The main tab allows you to select the quality of the print, which will speed up the printing process, but gives less regard to print quality. You can also adjust the paper type, size, which tray it's coming from and whether you want borders or not. The ink levels are also shown with purchase information for when they need replenishing and a technical support link to a trouble shooting page on the Epson website.
Clicking over to the Advanced tab repeats the paper options and also has a secondary orientation switch. The first one can be found on the Page Set-up window and this will tell the printer whether the image is upright or lengthways.
If you're printing a long document with lots of pages, they can be printed in reverse order so that page one is on top, which is a really neat idea and could potentially save a lot of time.
The Colour Management area is for the software to make its own adjustments to how it thinks the picture should look using PhotoEnhance. Alternatively, you can click on ICM releasing an extra part of the window which is otherwise hidden. This area allows you to access the many profiles that the Epson printer has stored. The Epson profiles are very good and you can also make your own to store so that all your prints will be printed uniformly.
The portrait shot was printed at A4 in 3min 8sec which is faster than the standard A4 printers and faster than many A3 printers. Take a look at the previous A3 group test to see how other printers compare.
The Main tab is the general information page for generic changes.
The Advanced page gives you access to the ICC profiles.
The shots I printed have been scanned in on an Epson Perfection 3200 flatbed scanner with no prior adjustments made to the settings. For the colour chart test I've printed the image out and photographed it beside the actual colour chart, so you can see the print next to the real thing.
The portrait shots were taken on the Olympus E3 DSLR and tweaked in Photoshop CS2 while the flower shot was taken on a Pentax K100D Super and also had some adjustment in Photoshop. The adjustments were made before I printed the images out so bore no effect on the performance of the printer.
On the colour chart, the blues are a little darker as are the reds with the yellows being more muted. The tones around the edge have been produced quite faithfully, but the white in the middle which makes up part of the original GretagMacbeth chart is more grey. Looking at the writing at the top of the chart the print shows a slight blue cast.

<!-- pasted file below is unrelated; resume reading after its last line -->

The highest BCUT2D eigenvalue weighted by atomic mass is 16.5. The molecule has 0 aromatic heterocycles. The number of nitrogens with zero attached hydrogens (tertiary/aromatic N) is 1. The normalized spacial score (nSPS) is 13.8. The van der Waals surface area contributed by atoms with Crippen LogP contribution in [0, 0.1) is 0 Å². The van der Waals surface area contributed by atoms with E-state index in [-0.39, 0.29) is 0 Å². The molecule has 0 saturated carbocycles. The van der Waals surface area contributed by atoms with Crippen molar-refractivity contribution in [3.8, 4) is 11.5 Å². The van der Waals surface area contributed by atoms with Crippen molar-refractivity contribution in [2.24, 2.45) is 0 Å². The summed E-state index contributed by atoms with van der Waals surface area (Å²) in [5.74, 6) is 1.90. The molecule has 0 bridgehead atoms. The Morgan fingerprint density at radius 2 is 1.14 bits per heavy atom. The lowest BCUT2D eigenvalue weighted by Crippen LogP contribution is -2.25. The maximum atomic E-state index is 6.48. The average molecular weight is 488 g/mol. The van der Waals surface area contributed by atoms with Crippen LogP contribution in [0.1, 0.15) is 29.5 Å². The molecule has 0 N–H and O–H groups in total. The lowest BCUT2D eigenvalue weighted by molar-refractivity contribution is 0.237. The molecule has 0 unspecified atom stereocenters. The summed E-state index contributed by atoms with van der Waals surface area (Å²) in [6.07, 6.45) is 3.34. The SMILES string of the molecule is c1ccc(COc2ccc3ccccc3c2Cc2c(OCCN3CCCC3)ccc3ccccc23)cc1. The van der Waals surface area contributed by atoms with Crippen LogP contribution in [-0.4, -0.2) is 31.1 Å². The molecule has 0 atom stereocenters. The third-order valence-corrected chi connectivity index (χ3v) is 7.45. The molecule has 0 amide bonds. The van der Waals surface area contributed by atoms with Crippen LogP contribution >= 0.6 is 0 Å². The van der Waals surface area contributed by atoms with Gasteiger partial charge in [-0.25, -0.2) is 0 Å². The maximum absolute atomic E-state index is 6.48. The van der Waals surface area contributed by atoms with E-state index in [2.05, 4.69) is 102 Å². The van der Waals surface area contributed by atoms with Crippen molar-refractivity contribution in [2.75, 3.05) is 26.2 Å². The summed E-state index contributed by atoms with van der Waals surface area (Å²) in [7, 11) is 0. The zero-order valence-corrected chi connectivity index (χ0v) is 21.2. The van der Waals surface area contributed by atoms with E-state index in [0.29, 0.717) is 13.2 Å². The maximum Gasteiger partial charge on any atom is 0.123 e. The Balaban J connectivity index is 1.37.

The really pale blue next to the primary blue and a pale green two squares below are barely registering on the print. The skin tone looks a bit faded compared to the original but the greens have more saturation.
The flower shot has come out with the petals more red than the original. It's an unusual one because on this occasion, it doesn't detract from the image, however the original shows them with a magenta tone, so the printer has failed to pick that up.
What has worried me is the banding that's present on the green areas of the image. They aren't present on the black & white image or the colour chart.
The colour portrait is the most interesting shot as the new orange ink is designed to help with this type of image. On the shot I printed the skin tone is more coloured in than the original, which is unfortunate, but could be down to the printers automatic settings overriding what the shot is actually like.
The light side of the face looks a bit tepid because of this, making the model look ill. The dark side of her face has suffered from banding too. Interestingly this isn't present on the black dress, so it seems to just be a problem in the mid range.
The colour chart image was printed out from an image of the original taken on a Canon EOS 350D DSLR. I've placed the print on top of the original chart so you can compare for yourself.
This black and white shot has been reproduced well. The blacks are black and the whites are white with no cast on the paper.
The colour portrait has come out with more colour in the skin.
The banding is also present in the darker side of the face, but not in the black dress.
The flowers have come out nicely, but the image is let down by the petals being too red. The original has the petals with more of a magenta tone to them.
The banding can be seen clearly at full size enlargement.
Epson Stylus Photo R1900: Verdict
The first print I got from the R1900 was clear and crisp. In fact from all the images I've printed on it I haven't had a reason to complain apart from the banding on the flowers and portrait shots.
The addition of the orange ink is designed for better portraits as it helps with the skin tones, yet the colour chart test showed that it was more geared up for landscapes as the greens and blues deemed more close to the originals.
I still like this printer because of it's ease of use, build quality and, if you can avoid the banding, gives very good results.
Epson Stylus Photo R1900: Plus points
Easy to use
Good black & white reproduction
Epson Stylus Photo R1900: Minus points
Banding in mid tones
Small ink tanks
The Epson Stylus Photo R1900 costs around £380 and is available from your friendly neighbourhood ePHOTOzine shop here.